THE mother of motorcyclist Harry Dunn broke down in court as her teenage son’s killer avoided jail after a three-year fight for justice.

US citizen Anne Sacoolas, 45, declined to come to the Old Bailey in person on Thursday (December 8) when she was handed eight months in prison suspended for 12 months for causing the 19-year-old’s death by careless driving.

Earlier, Mr Dunn’s mother Charlotte Charles had said she was left ‘absolutely fuming’ on learning the US government had advised her not to travel to the UK to face justice, making the sentence effectively unenforceable.

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Speaking in a packed Court One of the Old Bailey, Mrs Charles wept as she said: “Harry just disappeared out of my life that night, shattering my existence forever.

“His passing haunts me every minute of every day and I’m not sure how I’m ever going to get over it.”

“I made a promise to Harry in the hospital that we would get him justice and a mother never breaks a promise to her son.”

In her sentencing, Mrs Justice Cheema-Grubb told Sacoolas that while she was in the US, the sentence could not be enforced.

The mother-of-three was also disqualified from driving for 12 months.

Outlining the facts, Duncan Atkinson KC said Sacoolas was taking two of her children home from a barbecue at the air base.

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Mr Dunn had spent the afternoon with his best friend and was on his way home on his Kawasaki motorbike.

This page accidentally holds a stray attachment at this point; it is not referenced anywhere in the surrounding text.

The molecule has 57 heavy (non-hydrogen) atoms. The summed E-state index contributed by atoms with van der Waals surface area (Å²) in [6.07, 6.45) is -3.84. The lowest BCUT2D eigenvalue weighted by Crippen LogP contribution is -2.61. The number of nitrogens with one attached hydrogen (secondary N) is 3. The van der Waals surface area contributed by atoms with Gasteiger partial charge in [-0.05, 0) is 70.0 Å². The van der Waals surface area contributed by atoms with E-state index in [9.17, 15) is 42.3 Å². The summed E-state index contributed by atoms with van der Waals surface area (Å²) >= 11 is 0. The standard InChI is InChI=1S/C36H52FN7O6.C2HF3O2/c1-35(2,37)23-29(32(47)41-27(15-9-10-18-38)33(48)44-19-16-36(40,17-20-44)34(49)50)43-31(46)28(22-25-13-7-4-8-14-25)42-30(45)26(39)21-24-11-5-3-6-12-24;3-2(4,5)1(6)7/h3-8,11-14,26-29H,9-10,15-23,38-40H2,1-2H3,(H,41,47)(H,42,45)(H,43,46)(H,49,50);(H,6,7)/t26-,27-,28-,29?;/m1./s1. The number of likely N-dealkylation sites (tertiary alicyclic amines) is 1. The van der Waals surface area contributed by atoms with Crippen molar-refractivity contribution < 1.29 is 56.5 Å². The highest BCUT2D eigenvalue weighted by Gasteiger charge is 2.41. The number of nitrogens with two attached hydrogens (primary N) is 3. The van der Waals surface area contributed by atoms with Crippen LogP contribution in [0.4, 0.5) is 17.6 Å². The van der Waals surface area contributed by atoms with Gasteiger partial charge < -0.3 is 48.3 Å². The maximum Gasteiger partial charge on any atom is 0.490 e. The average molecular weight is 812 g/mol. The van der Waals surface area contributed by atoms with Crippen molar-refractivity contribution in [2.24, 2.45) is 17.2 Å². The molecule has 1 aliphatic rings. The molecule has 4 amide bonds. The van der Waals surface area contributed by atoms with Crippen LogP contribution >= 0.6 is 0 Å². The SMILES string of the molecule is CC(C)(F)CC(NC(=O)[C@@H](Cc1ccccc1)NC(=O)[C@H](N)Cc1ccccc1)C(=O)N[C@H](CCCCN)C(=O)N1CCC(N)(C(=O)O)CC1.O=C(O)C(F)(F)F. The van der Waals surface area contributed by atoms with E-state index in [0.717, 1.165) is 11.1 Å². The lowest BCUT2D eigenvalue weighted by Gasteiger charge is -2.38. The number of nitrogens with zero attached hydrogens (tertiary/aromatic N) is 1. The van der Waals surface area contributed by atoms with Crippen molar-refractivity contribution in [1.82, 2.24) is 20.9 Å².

Sacoolas had driven just 350 metres for some 26 seconds on the wrong side of the road when she crashed into Mr Dunn’s motorbike head on.

The prosecutor said: “Harry Dunn was thrown on the front of the Volvo, then over the vehicle, striking the rear window before coming to rest behind it.

“(The Volvo’s) rear window had been smashed and its airbags had been activated. The motorbike itself had extensive fire damage.”

Afterwards, Sacoolas appeared shocked and distressed, with her head in her hands.

She said: “I’ve had a head-on collision with a motorbike. It’s all my fault, I was on the wrong side of the road. I’ve only been here a couple of weeks.”

Mr Dunn was lying injured on the verge at the side of the road and said repeatedly: “Don’t let me die.”

He was taken to the John Radcliffe Hospital in Oxford, where he died later that night.

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Sacoolas had diplomatic immunity asserted on her behalf by the US government and was able to leave the UK 19 days after the incident.

In October, she appeared in court by video link from the US to plead guilty to causing Mr Dunn’s death by careless driving.


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